Sunday 22 November 2020

Sunday 22nd November

Another productive day, despite long spells of dank mizzle. The first couple of hours were spent sea-watching when the light was excellent and the sea flat calm,  allowing some passing seabirds to be identified as they crossed behind 'Pacific Egret', a cargo ship anchored 6⅓ miles (5½ nm) away (!) SSW off the seawall. Birds that flew south included 205 mixed auks, 75 Kittiwake, 67 Gannet, 34 Common Scoter and a Fulmar. Bobbing about on the water was a large influx of 36 Great Crested Grebe, including seven on estuarine waters, the largest ever November count here but not a surprise since this species has continued to increase dramatically each decade here since the 1960s and it tends to arrive in large numbers to over-winter from about this time. Another record, 28 Great Northern Diver was the largest count in November here and equal sixth highest ever; all higher counts have been in December.

data capture, analysis and presentation - Ivan Lakin

An unexpected bonus was a Great White Egret that slowly flew by and headed up the estuary mouth at 09:23; the third record of the year. 

The 3.1 metre late-morning neap tide was just high enough to push in the waders with large numbers of Dunlin and Oystercatcher present, and on the dropping tide counts of waterbirds were 285 Wigeon, 225 Canada Goose that inexplicably dropped in, such high numbers are usually seen here attending overnight roosts; 182 Black-tailed Godwit, 174 Redshank, 140 Grey Plover, 137 Teal, 125 Knot, 107 Dark-bellied Brent Goose plus two Pale-bellied Brent Goose with them in The Bight; 81 Black-headed Gull, 74 Shelduck, 68 Turnstone, 24 Ringed Plover, 16 Common Gull, 14 Common Snipe, nine Red-breasted Merganser, another seven Great Crested Grebe, seven Greenshank, only about six Curlew, only three Great Black-backed Gull, a Mediterranean Gull and the Slavonian Grebe.

On Main Pond, four Water Rail, plus another probing around Entrance Pond, four Shoveler (♂♂, imm ♂,♀), four Moorhen, two Mallard, the drake duck thing, a single Mute Swan again, another Common Snipe, a trilling Little Grebe and a Kingfisher.

Ten migrant Lesser Black-backed Gull flew south; four Rook, two Jackdaw, a Golden Plover flew south and the odd single Skylark and Chaffinch also passed overhead.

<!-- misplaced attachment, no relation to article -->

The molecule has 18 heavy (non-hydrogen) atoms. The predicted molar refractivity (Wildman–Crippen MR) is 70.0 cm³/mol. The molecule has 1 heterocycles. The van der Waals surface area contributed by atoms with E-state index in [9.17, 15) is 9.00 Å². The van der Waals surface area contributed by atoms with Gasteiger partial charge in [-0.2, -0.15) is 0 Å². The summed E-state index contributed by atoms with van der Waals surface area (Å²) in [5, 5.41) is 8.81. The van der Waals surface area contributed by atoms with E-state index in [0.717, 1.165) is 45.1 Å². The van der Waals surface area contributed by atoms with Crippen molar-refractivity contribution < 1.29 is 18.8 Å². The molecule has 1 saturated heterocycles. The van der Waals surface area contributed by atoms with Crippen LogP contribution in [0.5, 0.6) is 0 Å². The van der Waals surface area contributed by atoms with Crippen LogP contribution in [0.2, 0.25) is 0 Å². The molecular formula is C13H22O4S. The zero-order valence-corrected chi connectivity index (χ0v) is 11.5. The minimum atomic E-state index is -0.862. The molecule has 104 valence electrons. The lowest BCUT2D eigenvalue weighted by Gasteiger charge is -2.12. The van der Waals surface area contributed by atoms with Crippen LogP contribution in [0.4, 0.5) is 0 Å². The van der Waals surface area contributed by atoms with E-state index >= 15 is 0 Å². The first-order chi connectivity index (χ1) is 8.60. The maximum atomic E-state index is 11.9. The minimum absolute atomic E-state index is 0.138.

Particularly favouring the Alders and Silver Birch, up to 15 Siskin, a Lesser Redpoll and various other common finches. Three Coal Tit included a bird that flew over to Langstone Rock briefly and two others were at the bird-feeders; otherwise in the woods and bushes, single-figures of mixed tits, 7+ Goldcrest, possibly the Firecrest but too elusive to confirm, 7+ regular colybita Chiffchaff and the highlights, one, possibly two Siberian Chiffchaff. The first sighting was indicative of a new arrival as it appeared with two Chiffchaff in the dune ridge tamarisk then soon moved into sallows and presumably the same bird, along with Chiffchaffs made their way to sallows around Main Pond where it was watched at close range with another bird of characteristics that more placed it into the 'fulvescens' trait camp, or to imply that its perhaps from the Urals hybrid zone, a 'riphaeus'-type, in that it showed a little bit of green around the bend of the wing, too much of a contrasting 'Bonelli's-like' folded wing panel and yellowy, less buffy hints on parts of the face. The monotoned loveliness of light greyey brown and tan hues of the Siberian Chiffchaff, together with its plantive '(b)eeep' call (heard when in the tamarisk) led to its being described as a 'classic'.

Both the yellow-ringed '632' (seawall), that first returned on 6th November and the green-ringed 
'AVP' (in The Bight), first seen here 28th October were seen today, plus another Scandinavian Rock Pipit, accompanied by a regular petrosus Rock Pipit.  

Also notable today, six Cirl Bunting, five Stonechat, two Song Thrush, a ♂ Green Woodpecker fed along the deserted fairways; an imm ♂ Kestrel, a Reed Bunting and a Grey Wagtail. Less the sub-species and excluding Siberian Chiffchaff, the site day-list was an impressive 84 species.

Wildlife news: a Water Vole 'plop' was heard at Gold Course Pond. Three Harbour Porpoise breached a long way out.

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